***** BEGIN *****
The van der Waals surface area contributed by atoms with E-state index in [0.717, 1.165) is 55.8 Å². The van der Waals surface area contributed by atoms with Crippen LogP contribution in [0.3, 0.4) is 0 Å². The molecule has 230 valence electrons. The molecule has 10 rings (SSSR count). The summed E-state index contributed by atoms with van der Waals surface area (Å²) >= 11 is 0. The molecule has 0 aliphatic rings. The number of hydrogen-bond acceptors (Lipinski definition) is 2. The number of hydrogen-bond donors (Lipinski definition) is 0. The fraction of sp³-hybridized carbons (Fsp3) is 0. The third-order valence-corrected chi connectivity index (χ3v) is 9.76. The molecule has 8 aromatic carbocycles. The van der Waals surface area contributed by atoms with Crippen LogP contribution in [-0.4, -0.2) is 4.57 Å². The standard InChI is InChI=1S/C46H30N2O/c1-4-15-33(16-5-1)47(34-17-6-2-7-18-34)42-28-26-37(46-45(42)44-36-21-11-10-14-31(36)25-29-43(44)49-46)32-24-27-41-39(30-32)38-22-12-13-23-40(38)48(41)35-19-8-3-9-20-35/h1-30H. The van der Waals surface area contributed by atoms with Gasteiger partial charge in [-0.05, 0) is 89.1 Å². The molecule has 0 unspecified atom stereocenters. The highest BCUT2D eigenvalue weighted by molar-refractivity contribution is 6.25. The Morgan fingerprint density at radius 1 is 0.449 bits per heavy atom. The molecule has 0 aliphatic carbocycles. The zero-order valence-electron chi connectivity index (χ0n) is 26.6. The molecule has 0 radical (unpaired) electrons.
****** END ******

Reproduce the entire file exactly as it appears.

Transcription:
The van der Waals surface area contributed by atoms with E-state index in [0.717, 1.165) is 55.8 Å². The van der Waals surface area contributed by atoms with Crippen LogP contribution in [0.3, 0.4) is 0 Å². The molecule has 230 valence electrons. The molecule has 10 rings (SSSR count). The summed E-state index contributed by atoms with van der Waals surface area (Å²) >= 11 is 0. The molecule has 0 aliphatic rings. The number of hydrogen-bond acceptors (Lipinski definition) is 2. The number of hydrogen-bond donors (Lipinski definition) is 0. The fraction of sp³-hybridized carbons (Fsp3) is 0. The third-order valence-corrected chi connectivity index (χ3v) is 9.76. The molecule has 8 aromatic carbocycles. The van der Waals surface area contributed by atoms with Crippen LogP contribution in [-0.4, -0.2) is 4.57 Å². The standard InChI is InChI=1S/C46H30N2O/c1-4-15-33(16-5-1)47(34-17-6-2-7-18-34)42-28-26-37(46-45(42)44-36-21-11-10-14-31(36)25-29-43(44)49-46)32-24-27-41-39(30-32)38-22-12-13-23-40(38)48(41)35-19-8-3-9-20-35/h1-30H. The van der Waals surface area contributed by atoms with Gasteiger partial charge in [-0.05, 0) is 89.1 Å². The molecule has 0 unspecified atom stereocenters. The highest BCUT2D eigenvalue weighted by molar-refractivity contribution is 6.25. The Morgan fingerprint density at radius 1 is 0.449 bits per heavy atom. The molecule has 0 aliphatic carbocycles. The zero-order valence-electron chi connectivity index (χ0n) is 26.6. The molecule has 0 radical (unpaired) electrons.